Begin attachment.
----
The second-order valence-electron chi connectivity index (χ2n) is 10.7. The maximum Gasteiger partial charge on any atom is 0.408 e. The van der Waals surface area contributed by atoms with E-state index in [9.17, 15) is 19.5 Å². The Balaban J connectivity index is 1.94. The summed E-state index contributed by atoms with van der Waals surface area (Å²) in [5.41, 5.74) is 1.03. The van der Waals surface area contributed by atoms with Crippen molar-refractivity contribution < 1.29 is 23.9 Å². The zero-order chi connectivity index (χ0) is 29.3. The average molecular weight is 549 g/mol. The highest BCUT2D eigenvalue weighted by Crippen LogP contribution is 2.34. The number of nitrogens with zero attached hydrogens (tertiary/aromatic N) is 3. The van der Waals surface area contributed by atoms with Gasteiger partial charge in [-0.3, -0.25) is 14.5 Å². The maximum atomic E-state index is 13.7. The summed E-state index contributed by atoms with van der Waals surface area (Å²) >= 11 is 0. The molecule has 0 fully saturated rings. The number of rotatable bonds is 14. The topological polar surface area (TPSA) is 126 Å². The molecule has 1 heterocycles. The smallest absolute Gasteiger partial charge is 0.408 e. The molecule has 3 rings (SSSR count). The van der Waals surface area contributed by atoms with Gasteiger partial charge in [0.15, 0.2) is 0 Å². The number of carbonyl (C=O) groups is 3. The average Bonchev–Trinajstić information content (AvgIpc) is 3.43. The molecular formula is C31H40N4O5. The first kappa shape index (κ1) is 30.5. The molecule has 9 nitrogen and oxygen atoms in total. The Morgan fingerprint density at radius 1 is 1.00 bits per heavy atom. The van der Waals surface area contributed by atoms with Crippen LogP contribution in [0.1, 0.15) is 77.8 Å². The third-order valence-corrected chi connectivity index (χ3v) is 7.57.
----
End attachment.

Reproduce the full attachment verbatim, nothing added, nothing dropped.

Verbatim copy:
The second-order valence-electron chi connectivity index (χ2n) is 10.7. The maximum Gasteiger partial charge on any atom is 0.408 e. The van der Waals surface area contributed by atoms with E-state index in [9.17, 15) is 19.5 Å². The Balaban J connectivity index is 1.94. The summed E-state index contributed by atoms with van der Waals surface area (Å²) in [5.41, 5.74) is 1.03. The van der Waals surface area contributed by atoms with Crippen molar-refractivity contribution < 1.29 is 23.9 Å². The zero-order chi connectivity index (χ0) is 29.3. The average molecular weight is 549 g/mol. The highest BCUT2D eigenvalue weighted by Crippen LogP contribution is 2.34. The number of nitrogens with zero attached hydrogens (tertiary/aromatic N) is 3. The van der Waals surface area contributed by atoms with Gasteiger partial charge in [-0.3, -0.25) is 14.5 Å². The maximum atomic E-state index is 13.7. The summed E-state index contributed by atoms with van der Waals surface area (Å²) >= 11 is 0. The molecule has 0 fully saturated rings. The number of rotatable bonds is 14. The topological polar surface area (TPSA) is 126 Å². The molecule has 1 heterocycles. The smallest absolute Gasteiger partial charge is 0.408 e. The molecule has 3 rings (SSSR count). The van der Waals surface area contributed by atoms with Gasteiger partial charge in [0.15, 0.2) is 0 Å². The number of carbonyl (C=O) groups is 3. The average Bonchev–Trinajstić information content (AvgIpc) is 3.43. The molecular formula is C31H40N4O5. The first kappa shape index (κ1) is 30.5. The molecule has 9 nitrogen and oxygen atoms in total. The Morgan fingerprint density at radius 1 is 1.00 bits per heavy atom. The van der Waals surface area contributed by atoms with Crippen LogP contribution in [0.1, 0.15) is 77.8 Å². The third-order valence-corrected chi connectivity index (χ3v) is 7.57.